The HexBright Flex comes shipped with default program modes of high (500 LM), medium (350 LM), low (200 LM), and blinky. We’ll be selling it for $119.99 once it’s commercially available. However, if you make a $60 pledge on Kickstarter, you’ll get a Flex in your choice of color (black, red, green, or blue); and if you pledge $75, you’ll even get your name (or a word) etched into the flashlight. The only brighter way to spend $75 would be on bootleg fireworks, but those are a tad more dangerous.

The Flex has a rugged look and very solid feel in one's hands.

The Flex has a rugged look and very solid feel in one's hands.

There’s less than a week left before this Kickstarter project gets funded, so make sure to get your pre-order place in time!

Elster REX2 Smart Meter Teardown

July 12, 2011 Hardware, Site News, Teardowns — Miro

The electricity meter is one device that no household connected to the grid can escape, yet the technology utilized by analog meters (the most common type) dates to the late 19th century.

Power engineers have recently developed a solid state electronic meter that sends electricity consumption readings wirelessly. This new meter eliminates human error and allows utility companies to monitor their systems more accurately.

We were always interested in these meters, but had trouble acquiring one for a teardown — it’s not like you can just walk into a Best Buy and pick one off the shelf. Thankfully, the generous folks over at Elster were kind enough to send us one of their REX2 meters for thorough dissection!

Teardown highlights:

  • The REX2 meter provides several enhancements over non-programmable meters:
    • Nonvolatile memory rated for 1,000,000 write cycles
    • Advanced security with full 128-bit AES encryption
    • Remote upgradeability
    • Support for 900 MHz and 2.4 GHz ZigBee communication
    • Optional: flux capacitor add-on???
  • Before gaining access to the interior of the meter, you must first break a security seal. Apparently, electric companies don’t want you tampering with their meters. Go figure!
  • Who would’ve thunk that your power meter would have a LAN ID? A LAN ID is required to connect to the IP-based EnergyAxis Smart Grid network.
  • The true innovation in smart meters is their ability to relay power consumption statistics without direct contact from a meter reader. Our Elster meter accomplishes this by sending encrypted signals on the 900 MHz ISM band.
  • Extremely thick copper wires allow the meter to be wired in series with a household’s main power supply. They’re capable of handling 200 Amps!
  • Interestingly, the meter relies on a black ring-shaped current transformer installed around the copper wires to send power consumption signals to the main board. Current transformers indirectly measure the current flowing through the thick copper conductors and provide an output that can be read by the electronics on the board.
  • Long metal pressure contacts along the inside case of the meter conduct 240V AC electricity to pads that provide power to the main board. No need to plug this unit into the wall outlet.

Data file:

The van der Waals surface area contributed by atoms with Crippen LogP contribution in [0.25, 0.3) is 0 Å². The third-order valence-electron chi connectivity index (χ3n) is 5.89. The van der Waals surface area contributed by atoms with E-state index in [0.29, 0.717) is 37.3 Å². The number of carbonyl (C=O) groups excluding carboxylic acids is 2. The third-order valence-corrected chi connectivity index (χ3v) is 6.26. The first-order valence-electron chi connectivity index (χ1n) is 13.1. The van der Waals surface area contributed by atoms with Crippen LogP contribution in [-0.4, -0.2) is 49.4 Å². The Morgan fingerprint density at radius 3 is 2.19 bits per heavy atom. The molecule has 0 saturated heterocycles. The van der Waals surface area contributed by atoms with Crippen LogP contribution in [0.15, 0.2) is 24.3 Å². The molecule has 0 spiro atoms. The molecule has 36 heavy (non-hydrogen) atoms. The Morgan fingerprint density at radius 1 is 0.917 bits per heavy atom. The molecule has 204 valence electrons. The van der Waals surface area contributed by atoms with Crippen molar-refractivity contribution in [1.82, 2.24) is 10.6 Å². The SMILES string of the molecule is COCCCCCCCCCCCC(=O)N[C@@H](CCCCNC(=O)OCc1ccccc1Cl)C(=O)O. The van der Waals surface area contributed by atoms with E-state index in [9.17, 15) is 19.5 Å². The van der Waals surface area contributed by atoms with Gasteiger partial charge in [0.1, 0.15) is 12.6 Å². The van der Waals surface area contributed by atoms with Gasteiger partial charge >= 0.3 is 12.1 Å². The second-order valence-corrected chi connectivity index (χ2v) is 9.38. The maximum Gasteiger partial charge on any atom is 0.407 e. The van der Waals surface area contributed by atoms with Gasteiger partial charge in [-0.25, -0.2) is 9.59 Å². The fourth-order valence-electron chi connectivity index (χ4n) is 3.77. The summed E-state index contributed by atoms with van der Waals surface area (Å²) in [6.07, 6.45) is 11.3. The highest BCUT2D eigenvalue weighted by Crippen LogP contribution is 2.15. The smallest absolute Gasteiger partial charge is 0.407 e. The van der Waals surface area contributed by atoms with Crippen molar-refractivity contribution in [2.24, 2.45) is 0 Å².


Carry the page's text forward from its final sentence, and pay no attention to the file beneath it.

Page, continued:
• In the whole device there is only one screw, a surprisingly difficult to find Phillips #1.
  • Main ICs located on the front side of the motherboard include:
    • Teridian 71M6531F SoC with an MPU core, RTC, FLASH and LCD driver
    • Texas Instruments LM2904 low power dual operational amplifier
    • RMFD RF2172 medium-power high efficiency amplifier IC
    • Texas Instruments CC1110F32 Sub-1GHz System-on-Chip with MCU and 32kB Flash memory
Removing the motherboard

Removing the motherboard

Final layout

Final layout

What Makes the Thunderbolt Cable Lightning Fast

June 29, 2011 Hardware, Site News — Miro

It’s the chips.

And we’re not talking about the Lay’s variety. We received good word from one of our friends, Ars Technica’s own Chris Foresman, that the $50 Thunderbolt cable may be an active cable. He postulated that the cable may actually have chips containing firmware in it, making it more expensive to produce than your garden-variety HDMI cable — thus justifying the hefty price tag.

There was only one way to find out for sure; we hopped on over to the local Apple Store and donated $50 to the build-Apple-a-new-campus fund. A short while later, the cable was in our hands and ready to go under the knife.

And we knew exactly where to look. The cable contained a sturdy plastic sleeve on each end that looked quite suspicious. Heating up an Exacto knife worked well against the hard plastic, and we managed to remove the casing from the connector after some careful cutting/melting.

Once the casing was gone, we had to perform a significant amount of desoldering and cutting in order remove the metal surrounding the connector. Peeling back the metal (which appears to be plated brass) revealed the hardware underneath.

We found two Gennum GN2033 chips in the connector, one on each side. They were flanked by other, much smaller chips that surely added to the cable’s cost: two chips labeled S6A 1JG on one side, and chips labeled 1102F SS8370 and 131 3S on the other. Of course, there were tons of little resistors (providing impedance as needed) all around the larger chips.

We assumed that the other connector side would be identical, and we were correct. All in all, Apple’s $50 cable contained a total of 12 larger, inscribed chips, and tons of smaller electronic components.

One note: Gennum’s site mentions that their transceiver technology enables “reliable data transfer at cutting-edge speeds over low cost, thin-gauge copper cables.” Perhaps they were thinking of some other low cost cables, as we don’t think Apple’s $50 creation can be considered cheap. But, now you can at least sleep better at night knowing that there’s little chips inside your cable making it go fast. Your move, Monster Cable.

Samsung Series 5 3G Chromebook Teardown

June 8, 2011 Hardware, Site News, Teardowns — walter

Just over six months ago, Google released the Cr-48 prototype Chromebook to developers—promising that production hardware would be forthcoming. They weren’t lying! With today’s release of the first production Chromebook, the Samsung Series 5 3G, Google has officially entered the retail consumer laptop market with a device they promise will change computing forever.